Amazon to Ban Sale of Apple TV, Google Chromecast Streaming Devices

Rivals' Products Don't 'Interact Well' With Amazon Video

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The new Apple TV set-top box is displayed after a product announcement in San Francisco on Sept. 9, 2015.
The new Apple TV set-top box is displayed after a product announcement in San Francisco on Sept. 9, 2015. Credit: David Paul Morris/Bloomberg
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Amazon.com Inc. will stop selling media- streaming devices from Google and Apple that aren't easily compatible with its video service, the latest example of the company using its clout to promote products that fit with its own retailing strategy.

The Seattle-based Web retailer sent an e-mail to its marketplace sellers that it will stop selling the Apple TV and Google's Chromecast since those devices don't "interact well" with Prime Video. No new listings for the products will be allowed and posting of existing inventory will be removed Oct. 29, Amazon said. Prime Video doesn't run easily on its rivals' hardware.

Roku's set-top device, Microsoft's Xbox and Sony's PlayStation, which work with Amazon's video service, aren't affected, it said. Amazon's Fire TV stick, which plugs into an HDMI port to connect televisions with streaming services such as Netflix and Prime Video, is the company's best-selling electronic device.

The move, coming just before the year-end holiday shopping season, shows how Amazon is willing to sacrifice sales of popular brand name products -- Apple and Google have the best- selling media streaming devices generally -- to bolster its own video-streaming service. Amazon has invested heavily in online content, including producing its own exclusive shows such as the award-winning transgender comedy "Transparent", as a way to attract new Prime subscribers, who pay $99 a year for speedy shipping and access to video and other services.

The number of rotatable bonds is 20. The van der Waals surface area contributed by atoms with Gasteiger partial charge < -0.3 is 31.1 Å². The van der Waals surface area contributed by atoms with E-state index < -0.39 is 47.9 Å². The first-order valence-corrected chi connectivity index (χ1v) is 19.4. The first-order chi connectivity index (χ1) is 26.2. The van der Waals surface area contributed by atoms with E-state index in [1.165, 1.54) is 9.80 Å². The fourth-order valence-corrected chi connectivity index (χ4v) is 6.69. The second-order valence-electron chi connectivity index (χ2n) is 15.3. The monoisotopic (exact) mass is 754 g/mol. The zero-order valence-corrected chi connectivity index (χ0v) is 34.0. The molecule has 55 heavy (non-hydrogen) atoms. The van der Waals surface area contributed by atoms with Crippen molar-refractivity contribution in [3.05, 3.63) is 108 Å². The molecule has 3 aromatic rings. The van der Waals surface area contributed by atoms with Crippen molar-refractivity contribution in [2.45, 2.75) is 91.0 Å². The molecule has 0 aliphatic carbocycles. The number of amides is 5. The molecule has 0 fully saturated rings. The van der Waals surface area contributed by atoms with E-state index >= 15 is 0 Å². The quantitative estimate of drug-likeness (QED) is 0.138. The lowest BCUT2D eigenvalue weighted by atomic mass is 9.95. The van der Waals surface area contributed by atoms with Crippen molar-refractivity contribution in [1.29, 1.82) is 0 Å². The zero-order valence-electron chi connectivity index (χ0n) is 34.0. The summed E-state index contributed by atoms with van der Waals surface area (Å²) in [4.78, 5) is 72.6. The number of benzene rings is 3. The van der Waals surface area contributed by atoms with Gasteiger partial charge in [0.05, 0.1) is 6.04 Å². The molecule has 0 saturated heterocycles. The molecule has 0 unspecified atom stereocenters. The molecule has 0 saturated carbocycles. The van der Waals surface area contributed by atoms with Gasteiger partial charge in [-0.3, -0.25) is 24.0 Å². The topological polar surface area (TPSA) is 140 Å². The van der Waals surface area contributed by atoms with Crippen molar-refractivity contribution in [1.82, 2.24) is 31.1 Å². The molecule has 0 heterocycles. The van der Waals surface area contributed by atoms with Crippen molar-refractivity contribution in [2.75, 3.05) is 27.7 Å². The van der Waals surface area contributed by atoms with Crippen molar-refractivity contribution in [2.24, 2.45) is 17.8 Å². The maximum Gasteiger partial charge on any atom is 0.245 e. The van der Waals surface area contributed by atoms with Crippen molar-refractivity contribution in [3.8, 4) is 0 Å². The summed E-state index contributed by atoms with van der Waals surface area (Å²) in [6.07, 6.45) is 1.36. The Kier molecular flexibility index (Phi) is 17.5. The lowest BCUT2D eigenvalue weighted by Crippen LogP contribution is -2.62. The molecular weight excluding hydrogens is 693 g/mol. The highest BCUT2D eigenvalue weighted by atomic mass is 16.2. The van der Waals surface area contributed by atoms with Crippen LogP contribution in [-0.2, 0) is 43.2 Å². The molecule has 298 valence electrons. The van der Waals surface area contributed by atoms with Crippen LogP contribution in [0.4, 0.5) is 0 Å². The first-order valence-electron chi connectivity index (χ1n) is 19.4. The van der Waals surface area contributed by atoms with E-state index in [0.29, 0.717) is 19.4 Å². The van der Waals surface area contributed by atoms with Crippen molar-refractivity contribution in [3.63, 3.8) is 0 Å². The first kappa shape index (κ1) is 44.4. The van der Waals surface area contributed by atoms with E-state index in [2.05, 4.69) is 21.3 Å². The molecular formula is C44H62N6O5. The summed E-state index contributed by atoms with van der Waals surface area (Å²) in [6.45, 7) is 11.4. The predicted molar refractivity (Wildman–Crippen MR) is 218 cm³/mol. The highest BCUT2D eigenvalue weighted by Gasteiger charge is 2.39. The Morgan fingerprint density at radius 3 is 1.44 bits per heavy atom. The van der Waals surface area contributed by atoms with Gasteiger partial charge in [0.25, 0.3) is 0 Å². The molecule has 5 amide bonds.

Amazon's strategy will likely hurt Google more than Apple, which has its own stores and direct access to customers. The move may also cost Amazon sales by diverting purchases of popular devices to competitors such as Best Buy Co.

"This has the potential to hurt Amazon as much as it does Apple and Google," said Barbara Kraus, an analyst at Parks Associates. "As a retailer, I want to give people a reason to come to me. When I take out best-selling brands, I take away those reasons."

Tom Neumayr, a spokesman for Apple, declined to comment. A Google representative also declined to comment.

Streaming device share
Amazon, Apple, Google and Roku devices made up 86% of all media-streaming products sold to U.S. households with broadband in 2014, according to an August report by Parks Associates. An estimated 86 million media-streaming devices will be sold globally in 2019, the research firm said.

Amazon supplanted Apple for the No. 3 position in sales in 2014, Parks said. Roku led the market with 34% and Google was second with 23 percent, according to the report.

"Over the last three years, Prime Video has become an important part of Prime," Amazon said in the e-mail, which was sent to sellers yesterday. "It's important that the streaming media players we sell interact well with Prime Video in order to avoid customer confusion."

The online retailer used a similar strategy last year in a protracted and dispute with New York-based Hachette Book Group regarding the sale of print and digital books. Amazon blocked pre-orders for some of Hachette's books while the two sides haggled over prices. A coalition of authors accusedAmazon of engaging in anti-competitive practices during the conflict.

'Weak' explanation
Amazon's decision to limit the sale of Google and Amazon streaming devices probably doesn't rise to the level of an antitrust violation, because consumers will still have options for buying Apple and Google products at other places, according to Allen Grunes, a lawyer at Konkurrenz Group in Washington.

"Amazon probably wants to teach Apple and Google a lesson about not making their devices more compatible," Mr. Grunes said. "This is one way to do it and it's not likely anticompetitive,"

Amazon's decision to limit selection "sends the wrong signal to consumers," and the company's explanation that Prime Video doesn't work well with its rivals' products is "especially weak," said Michael Pachter, an analyst at Wedbush Securities in Los Angeles.

"Fewer than 20% of Amazon customers are Prime members," Pachter said. "What about the 80% who want an Apple TV to stream Netflix? I think that the excuse of avoiding customer confusion is a not-so-veiled attempt to favor Amazon first-party products over third-party products, and think it was a bad move."

-- Bloomberg News